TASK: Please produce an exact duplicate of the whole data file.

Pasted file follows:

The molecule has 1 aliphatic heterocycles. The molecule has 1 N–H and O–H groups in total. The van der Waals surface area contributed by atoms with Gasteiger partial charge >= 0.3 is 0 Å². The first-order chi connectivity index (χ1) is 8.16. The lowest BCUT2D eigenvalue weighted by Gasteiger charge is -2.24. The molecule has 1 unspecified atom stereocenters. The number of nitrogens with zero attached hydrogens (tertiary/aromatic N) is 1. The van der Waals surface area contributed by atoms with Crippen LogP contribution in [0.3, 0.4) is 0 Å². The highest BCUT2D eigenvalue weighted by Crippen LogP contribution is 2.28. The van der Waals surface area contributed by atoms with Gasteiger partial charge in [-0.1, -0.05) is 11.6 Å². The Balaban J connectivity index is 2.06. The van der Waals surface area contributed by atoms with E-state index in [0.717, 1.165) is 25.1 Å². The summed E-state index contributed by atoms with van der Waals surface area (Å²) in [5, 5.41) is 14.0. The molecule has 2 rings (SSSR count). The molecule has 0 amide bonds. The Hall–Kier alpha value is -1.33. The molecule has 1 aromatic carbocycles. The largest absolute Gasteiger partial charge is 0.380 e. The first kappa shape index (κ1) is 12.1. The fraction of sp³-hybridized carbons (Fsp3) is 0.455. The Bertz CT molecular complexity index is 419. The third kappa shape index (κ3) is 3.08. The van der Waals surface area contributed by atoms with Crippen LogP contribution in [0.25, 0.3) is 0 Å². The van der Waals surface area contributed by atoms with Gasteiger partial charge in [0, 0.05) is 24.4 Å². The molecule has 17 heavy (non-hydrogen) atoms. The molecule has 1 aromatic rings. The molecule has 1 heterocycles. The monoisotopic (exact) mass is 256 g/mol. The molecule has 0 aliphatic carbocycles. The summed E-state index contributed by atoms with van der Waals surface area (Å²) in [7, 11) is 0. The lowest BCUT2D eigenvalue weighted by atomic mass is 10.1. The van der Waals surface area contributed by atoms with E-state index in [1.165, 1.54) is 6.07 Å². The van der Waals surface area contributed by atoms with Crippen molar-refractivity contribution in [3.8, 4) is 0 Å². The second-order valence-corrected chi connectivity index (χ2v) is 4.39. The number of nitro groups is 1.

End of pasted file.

The molecule has 1 aliphatic heterocycles. The molecule has 1 N–H and O–H groups in total. The van der Waals surface area contributed by atoms with Gasteiger partial charge >= 0.3 is 0 Å². The first-order chi connectivity index (χ1) is 8.16. The lowest BCUT2D eigenvalue weighted by Gasteiger charge is -2.24. The molecule has 1 unspecified atom stereocenters. The number of nitrogens with zero attached hydrogens (tertiary/aromatic N) is 1. The van der Waals surface area contributed by atoms with Crippen LogP contribution in [0.3, 0.4) is 0 Å². The highest BCUT2D eigenvalue weighted by Crippen LogP contribution is 2.28. The van der Waals surface area contributed by atoms with Gasteiger partial charge in [-0.1, -0.05) is 11.6 Å². The Balaban J connectivity index is 2.06. The van der Waals surface area contributed by atoms with E-state index in [0.717, 1.165) is 25.1 Å². The summed E-state index contributed by atoms with van der Waals surface area (Å²) in [5, 5.41) is 14.0. The molecule has 2 rings (SSSR count). The molecule has 0 amide bonds. The Hall–Kier alpha value is -1.33. The molecule has 1 aromatic carbocycles. The largest absolute Gasteiger partial charge is 0.380 e. The first kappa shape index (κ1) is 12.1. The fraction of sp³-hybridized carbons (Fsp3) is 0.455. The Bertz CT molecular complexity index is 419. The third kappa shape index (κ3) is 3.08. The van der Waals surface area contributed by atoms with Crippen LogP contribution in [0.25, 0.3) is 0 Å². The van der Waals surface area contributed by atoms with Gasteiger partial charge in [0, 0.05) is 24.4 Å². The molecule has 17 heavy (non-hydrogen) atoms. The molecule has 1 aromatic rings. The molecule has 1 heterocycles. The monoisotopic (exact) mass is 256 g/mol. The molecule has 0 aliphatic carbocycles. The summed E-state index contributed by atoms with van der Waals surface area (Å²) in [7, 11) is 0. The lowest BCUT2D eigenvalue weighted by atomic mass is 10.1. The van der Waals surface area contributed by atoms with E-state index in [1.165, 1.54) is 6.07 Å². The van der Waals surface area contributed by atoms with Crippen molar-refractivity contribution in [3.8, 4) is 0 Å². The second-order valence-corrected chi connectivity index (χ2v) is 4.39. The number of nitro groups is 1.